Yesterday we went for a couple of hikes. We started early, and had to move quick. Forecast was for rain later in the afternoon. The sky was overcast and cool.
My best friend and I lived most of our lives in Colorado, but never really explored the area when we were young. Typical youth, I guess we figured we were too cool for it all. Never appreciated what was right in front of us. We are rediscovering the beauty that lived in our backyards all this time.
Our first hike was a short 2 mile loop to what was supposed to be a waterfall. We followed the sign posts, but then the trail ended abruptly. We were confused a moment, but then I realized we were standing where the waterfall was supposed to be.
Maybe it will be there during the summer run off. There is still snow and ice in the mountains. The weather hasn't been warm enough yet to melt it off.
We turned back, disappointed. But it was a nice easy, fast hike to get into the swing of things. I was concerned about whether I would adjust to the high altitude quickly enough (I have lived at sea level for so long), so I wanted to go slow. I felt fine. We decided to take a lunch break, then go for another short hike.
We stopped at an Indian buffet in downtown Colorado Springs. I filled up on a plate of salad greens with a little mint raita. For my second plate, I added just a little scoop of the tikka masala and vindaloo, plus small pieces of tandoori chicken. I used a small piece the naan bread to scoop up the tikka masala and vindaloo. Indian buffets can be calorie bombs if you overload on the curry, but I just enjoyed a small sample. Eating the large salad plate made sure I was full when I finished my curry, so I wasn't tempted to go back for more.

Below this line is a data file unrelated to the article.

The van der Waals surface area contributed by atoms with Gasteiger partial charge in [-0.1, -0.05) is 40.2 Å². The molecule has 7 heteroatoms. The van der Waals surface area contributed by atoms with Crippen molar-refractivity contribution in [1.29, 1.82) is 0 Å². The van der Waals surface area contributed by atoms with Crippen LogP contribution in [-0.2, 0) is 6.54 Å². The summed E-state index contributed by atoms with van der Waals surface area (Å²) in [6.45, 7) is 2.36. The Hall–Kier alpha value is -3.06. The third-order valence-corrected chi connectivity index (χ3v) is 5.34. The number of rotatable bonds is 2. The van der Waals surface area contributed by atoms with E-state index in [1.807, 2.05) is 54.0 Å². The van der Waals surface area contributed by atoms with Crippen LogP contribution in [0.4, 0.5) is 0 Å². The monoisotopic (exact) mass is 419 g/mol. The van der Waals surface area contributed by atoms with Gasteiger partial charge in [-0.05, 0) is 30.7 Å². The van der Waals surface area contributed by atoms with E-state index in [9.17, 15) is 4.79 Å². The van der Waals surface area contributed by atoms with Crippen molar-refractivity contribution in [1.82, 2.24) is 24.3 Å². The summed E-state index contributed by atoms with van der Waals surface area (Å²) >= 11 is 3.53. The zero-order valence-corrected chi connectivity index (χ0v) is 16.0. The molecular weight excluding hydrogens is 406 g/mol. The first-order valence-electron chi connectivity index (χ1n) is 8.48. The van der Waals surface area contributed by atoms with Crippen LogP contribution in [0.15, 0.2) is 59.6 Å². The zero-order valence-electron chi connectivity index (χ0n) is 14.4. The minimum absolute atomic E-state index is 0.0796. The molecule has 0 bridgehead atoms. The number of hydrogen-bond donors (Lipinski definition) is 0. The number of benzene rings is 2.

We then went on our second hike. We originally had a different destination in mind further north, but as we traveled the freeway, we could see the weather was getting worse in that direction. We turned around and went to another location near the first.
It was another easy, short, 2 mile loop hike. This one was higher up in the mountains, though, and for a short minute I could feel the low O2 levels in my lungs. We started slow, stopping frequently for rest and water breaks. I felt fine after we were moving.
We got to the top of the trail where there was a large flat plateau. We spent a few minutes taking pictures.
This rock is an optical illusion. It isn't really precariously sitting on the edge of a cliff! There is a another plateau on the other side. It isn't a drop off like it looks in the pictures...but we liked taking silly pictures with it because it looks like we're being dangerous!
We ended the afternoon by stopping by a local brew pub where my friend's SO works. We enjoyed a strawberry cider, then had sushi for dinner.
I slept extraordinarily well last night, and feel relaxed and recharged this morning. We have plans to do city hikes after work during the week.